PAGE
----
There are some little things that I found irritating, most of which would probably become habit to work around if the car was your daily, but still. The indicators don’t stay up or down when activated – a soft press does three blinks, a hard press turns the indicator on, then the stalk returns to the centre. This means it doesn’t always cancel, so you have to click the other way, and sometimes it cancels as you do so you end up indicating the opposite way. Or on a roundabout going right you have to click down twice to cancel then indicate left to exit. Irritating. BMW switched to this type in the past then stopped using them. Also, the track skip button brings up a menu then you have to press another button to actually skip, turning a one-button function into a fiddly operation. Why, MINI, why? And finally, you have to press the button to turn on auto wipers every time. Why doesn’t it stick?
And one more thing – it’s loud on chip seal and rougher roads. Likely a feature often run-flat tyres because the Clubman has normal tyres, in 19” rather than 18”, and they’re definitely less noisy. The Clubman also has a less jiggly ride, which my kidneys thanked me for.
So onto the Clubman. As well as two more doors, a bigger boot, cool-but-a-little-bit-silly boot doors and an extra passenger seat, the Clubman has 4-wheel drive, and an extra 55 kW of power. It has a total of 225kW of power – a whole 302 British Horsepowers (as Google describes it) and 450Nm of torque. This shaves the 0-100 time down to a very rapid 4.7 seconds.
The ride is definitely better in the Clubman, my passengers remarked upon it too. The steering feels just as quick and sharp, and around town, the extra power isn’t that noticeable. But get it on that twisty back road, engage Sport mode and ohh yes you can definitely feel it! The exhaust is more rorty, and the Clubman leaps forward eagerly at any speed, giving you a fair bit of torque steer as it does so. The shifts get a bit rougher too, giving you a little punch in the back that just adds to the grin factor. Wind the windows down and you can hear the turbo whistling over that exhaust note. It’s fun!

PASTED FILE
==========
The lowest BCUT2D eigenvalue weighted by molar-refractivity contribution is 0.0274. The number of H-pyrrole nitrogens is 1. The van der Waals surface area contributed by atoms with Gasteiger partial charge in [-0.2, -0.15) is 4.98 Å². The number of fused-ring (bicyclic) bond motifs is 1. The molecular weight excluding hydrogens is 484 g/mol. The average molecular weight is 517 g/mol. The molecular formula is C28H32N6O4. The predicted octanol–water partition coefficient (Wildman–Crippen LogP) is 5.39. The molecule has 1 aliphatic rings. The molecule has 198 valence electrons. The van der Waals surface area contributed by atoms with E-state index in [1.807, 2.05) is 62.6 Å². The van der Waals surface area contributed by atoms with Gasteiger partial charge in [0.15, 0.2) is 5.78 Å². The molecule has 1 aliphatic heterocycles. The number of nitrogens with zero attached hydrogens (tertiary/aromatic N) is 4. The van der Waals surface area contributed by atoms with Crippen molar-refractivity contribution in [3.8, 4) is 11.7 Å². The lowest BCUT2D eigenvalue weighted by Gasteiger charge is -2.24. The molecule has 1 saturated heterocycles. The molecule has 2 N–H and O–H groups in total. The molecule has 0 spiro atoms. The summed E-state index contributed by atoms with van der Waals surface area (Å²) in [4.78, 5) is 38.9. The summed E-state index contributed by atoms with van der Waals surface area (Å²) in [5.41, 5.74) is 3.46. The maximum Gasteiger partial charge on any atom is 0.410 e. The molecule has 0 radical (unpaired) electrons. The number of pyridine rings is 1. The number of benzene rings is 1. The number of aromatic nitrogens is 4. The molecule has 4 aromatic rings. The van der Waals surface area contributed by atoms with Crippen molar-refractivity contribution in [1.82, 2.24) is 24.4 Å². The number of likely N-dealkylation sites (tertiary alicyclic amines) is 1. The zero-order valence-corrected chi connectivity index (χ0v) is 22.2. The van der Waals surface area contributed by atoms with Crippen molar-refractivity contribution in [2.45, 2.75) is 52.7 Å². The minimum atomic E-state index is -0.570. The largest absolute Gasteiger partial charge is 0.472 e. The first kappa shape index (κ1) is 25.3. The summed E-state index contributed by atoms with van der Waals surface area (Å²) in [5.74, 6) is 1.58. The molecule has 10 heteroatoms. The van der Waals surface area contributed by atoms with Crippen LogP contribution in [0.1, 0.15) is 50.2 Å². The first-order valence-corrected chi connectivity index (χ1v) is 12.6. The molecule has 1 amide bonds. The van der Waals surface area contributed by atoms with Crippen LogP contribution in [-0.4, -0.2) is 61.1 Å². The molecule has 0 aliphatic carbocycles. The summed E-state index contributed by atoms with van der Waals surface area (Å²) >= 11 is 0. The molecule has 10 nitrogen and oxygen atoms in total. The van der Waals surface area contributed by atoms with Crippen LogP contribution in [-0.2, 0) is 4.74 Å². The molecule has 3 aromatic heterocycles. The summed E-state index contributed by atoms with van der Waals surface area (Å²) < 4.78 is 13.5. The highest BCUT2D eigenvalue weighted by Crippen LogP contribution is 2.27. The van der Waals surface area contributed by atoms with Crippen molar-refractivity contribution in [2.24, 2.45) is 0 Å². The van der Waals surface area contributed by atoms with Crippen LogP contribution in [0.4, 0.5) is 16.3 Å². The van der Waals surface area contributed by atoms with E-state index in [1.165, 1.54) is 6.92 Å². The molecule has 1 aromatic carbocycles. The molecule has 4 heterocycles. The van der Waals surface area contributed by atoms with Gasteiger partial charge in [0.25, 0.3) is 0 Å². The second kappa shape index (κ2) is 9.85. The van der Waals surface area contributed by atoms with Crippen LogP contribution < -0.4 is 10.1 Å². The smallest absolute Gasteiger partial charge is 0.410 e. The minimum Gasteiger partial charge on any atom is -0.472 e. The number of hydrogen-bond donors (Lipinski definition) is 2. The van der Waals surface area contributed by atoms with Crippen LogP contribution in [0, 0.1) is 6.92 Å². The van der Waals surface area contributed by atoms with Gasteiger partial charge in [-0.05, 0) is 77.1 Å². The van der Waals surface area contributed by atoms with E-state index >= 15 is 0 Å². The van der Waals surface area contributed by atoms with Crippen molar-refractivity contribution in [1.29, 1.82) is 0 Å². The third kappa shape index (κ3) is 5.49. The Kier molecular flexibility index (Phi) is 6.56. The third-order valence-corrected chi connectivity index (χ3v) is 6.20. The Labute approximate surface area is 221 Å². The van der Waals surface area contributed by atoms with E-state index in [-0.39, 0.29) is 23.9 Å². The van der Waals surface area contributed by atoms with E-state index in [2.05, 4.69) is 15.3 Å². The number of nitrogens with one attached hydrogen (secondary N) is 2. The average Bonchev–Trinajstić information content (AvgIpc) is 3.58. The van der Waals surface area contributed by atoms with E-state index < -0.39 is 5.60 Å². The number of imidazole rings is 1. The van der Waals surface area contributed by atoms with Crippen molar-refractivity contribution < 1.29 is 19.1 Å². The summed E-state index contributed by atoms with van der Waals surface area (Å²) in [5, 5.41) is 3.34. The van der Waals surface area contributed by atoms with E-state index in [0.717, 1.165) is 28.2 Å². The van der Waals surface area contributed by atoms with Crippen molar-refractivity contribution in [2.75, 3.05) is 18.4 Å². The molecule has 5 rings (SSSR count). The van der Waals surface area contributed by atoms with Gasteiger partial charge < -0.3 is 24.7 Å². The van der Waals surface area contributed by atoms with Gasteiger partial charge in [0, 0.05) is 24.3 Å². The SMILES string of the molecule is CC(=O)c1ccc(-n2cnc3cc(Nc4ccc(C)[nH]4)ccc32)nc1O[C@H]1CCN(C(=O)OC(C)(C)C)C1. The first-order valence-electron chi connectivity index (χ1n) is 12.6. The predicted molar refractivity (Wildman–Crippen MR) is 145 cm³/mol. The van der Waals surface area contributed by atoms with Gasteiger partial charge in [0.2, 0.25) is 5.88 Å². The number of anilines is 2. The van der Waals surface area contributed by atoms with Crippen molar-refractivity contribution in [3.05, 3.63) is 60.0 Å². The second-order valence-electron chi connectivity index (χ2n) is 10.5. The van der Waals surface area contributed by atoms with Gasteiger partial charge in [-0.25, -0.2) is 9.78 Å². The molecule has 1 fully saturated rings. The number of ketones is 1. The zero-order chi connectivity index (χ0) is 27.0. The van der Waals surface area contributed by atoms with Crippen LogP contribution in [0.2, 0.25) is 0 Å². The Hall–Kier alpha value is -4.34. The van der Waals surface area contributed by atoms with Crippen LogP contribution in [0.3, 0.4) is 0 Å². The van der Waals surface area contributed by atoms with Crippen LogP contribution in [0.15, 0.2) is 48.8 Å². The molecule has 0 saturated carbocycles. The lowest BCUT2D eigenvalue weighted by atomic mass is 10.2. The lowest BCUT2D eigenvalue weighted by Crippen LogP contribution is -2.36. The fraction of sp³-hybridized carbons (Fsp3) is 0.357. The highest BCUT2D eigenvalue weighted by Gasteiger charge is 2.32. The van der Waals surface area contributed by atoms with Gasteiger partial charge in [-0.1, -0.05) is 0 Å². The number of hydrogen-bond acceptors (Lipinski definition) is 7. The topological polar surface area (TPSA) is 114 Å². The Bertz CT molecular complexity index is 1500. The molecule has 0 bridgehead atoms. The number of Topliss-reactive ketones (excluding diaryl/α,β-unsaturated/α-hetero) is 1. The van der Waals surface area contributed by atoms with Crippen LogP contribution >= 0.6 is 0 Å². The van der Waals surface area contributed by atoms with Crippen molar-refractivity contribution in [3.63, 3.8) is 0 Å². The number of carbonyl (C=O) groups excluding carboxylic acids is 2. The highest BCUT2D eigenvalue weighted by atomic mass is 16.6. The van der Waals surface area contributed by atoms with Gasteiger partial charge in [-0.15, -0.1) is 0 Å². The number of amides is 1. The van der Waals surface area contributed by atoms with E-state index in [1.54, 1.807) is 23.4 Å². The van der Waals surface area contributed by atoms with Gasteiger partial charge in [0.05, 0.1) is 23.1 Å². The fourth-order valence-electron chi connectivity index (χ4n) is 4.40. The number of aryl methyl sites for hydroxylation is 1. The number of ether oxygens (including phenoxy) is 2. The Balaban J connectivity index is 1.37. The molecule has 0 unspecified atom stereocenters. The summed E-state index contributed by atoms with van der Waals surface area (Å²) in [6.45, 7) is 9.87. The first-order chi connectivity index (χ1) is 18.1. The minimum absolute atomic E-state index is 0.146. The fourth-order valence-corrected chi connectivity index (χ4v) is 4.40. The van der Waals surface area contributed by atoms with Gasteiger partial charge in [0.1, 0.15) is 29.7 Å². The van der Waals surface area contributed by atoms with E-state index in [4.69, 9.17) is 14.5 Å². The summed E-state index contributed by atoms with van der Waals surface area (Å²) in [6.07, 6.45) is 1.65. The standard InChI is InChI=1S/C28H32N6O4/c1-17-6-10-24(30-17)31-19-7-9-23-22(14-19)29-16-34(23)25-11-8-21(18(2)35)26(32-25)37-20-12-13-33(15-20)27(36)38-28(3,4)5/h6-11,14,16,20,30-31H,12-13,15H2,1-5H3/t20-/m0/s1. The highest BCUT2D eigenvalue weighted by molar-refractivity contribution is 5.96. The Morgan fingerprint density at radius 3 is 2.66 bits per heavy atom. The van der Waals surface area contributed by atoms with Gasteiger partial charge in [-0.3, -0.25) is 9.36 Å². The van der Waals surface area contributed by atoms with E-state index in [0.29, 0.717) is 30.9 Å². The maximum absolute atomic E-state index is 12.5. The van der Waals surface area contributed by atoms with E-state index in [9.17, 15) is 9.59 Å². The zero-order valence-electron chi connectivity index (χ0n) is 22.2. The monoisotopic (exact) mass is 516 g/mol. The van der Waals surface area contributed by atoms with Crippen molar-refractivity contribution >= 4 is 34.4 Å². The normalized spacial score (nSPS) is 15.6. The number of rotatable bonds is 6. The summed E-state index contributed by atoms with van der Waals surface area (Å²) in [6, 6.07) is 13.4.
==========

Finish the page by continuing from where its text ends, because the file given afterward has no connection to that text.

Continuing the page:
Fuel consumption in the hatch was a little more than the quoted figure of 6.3, averaging 8.7 l/100km, but it was all short trips and town driving, so to be fairer to the JCW, the urban figure quoted is 7.3l/100km. Much closer.
Combined fuel usage for the Clubman is quoted as 7.7 litres per 100km. My average, doing around-town driving was about 10.6 litres but adding in a weekend trip of about 350km brought it down to 8.5 litres which is not bad at all.
2022 MINI John Cooper Works Specifications
|MINI 3-Door Hatch John Cooper Works Classic||MINI Clubman John Cooper Works Yours|
|Vehicle Type||Hatchback||“Hatchback” with double rear doors|
|Price as Tested||$66,950||$80,300|
|Engine||2.0-litre In-line four-cylinder twin-scroll turbocharged petrol engine with high precision direct injection||2.0-litre In-line four-cylinder twin-scroll turbocharged petrol engine with high precision direct injection|
|Transmission||8-speed sports automatic transmission with Steptronic, paddle shift gear change & launch control||8-speed sports automatic transmission with Steptronic, paddle shift gear change & launch control|
|Spare Wheel||Run-flat tyres||Emergency repair kit|
|Kerb Weight, Kg||1245||1415|
|Length x Width x Height|
|3872 x 1727 x 1414||4266 x 1800 x 1441|
(seats up/seats down)
|Fuel tank capacity,|
|Advertised Spec – Combined – 6.3|
Real-World Test – Combined – 8.7
Low Usage: 0-6 / Medium Usage 6-12 / High Usage 12+
|Advertised Spec – Combined – 7.7|
Real-World Test – Combined – 8.5
Low Usage: 0-6 / Medium Usage 6-12 / High Usage 12+
Small: 6-10m / Medium 10-12m / Large 12m+
Small: 6-10m / Medium 10-12m / Large 12m+
|Warranty||3 Year Scheduled Servicing|
3 Year Warranty Plan
3 Year Roadside Assistance
|3 Year Scheduled Servicing|
3 Year Warranty Plan
3 Year Roadside Assistance
|Safety information||ANCAP Rating – not yet tested|
Rightcar.govt.nz – 3 Stars – NNA220
|ANCAP Rating – not yet tested|
Rightcar.govt.nz – 3 Stars – NNA223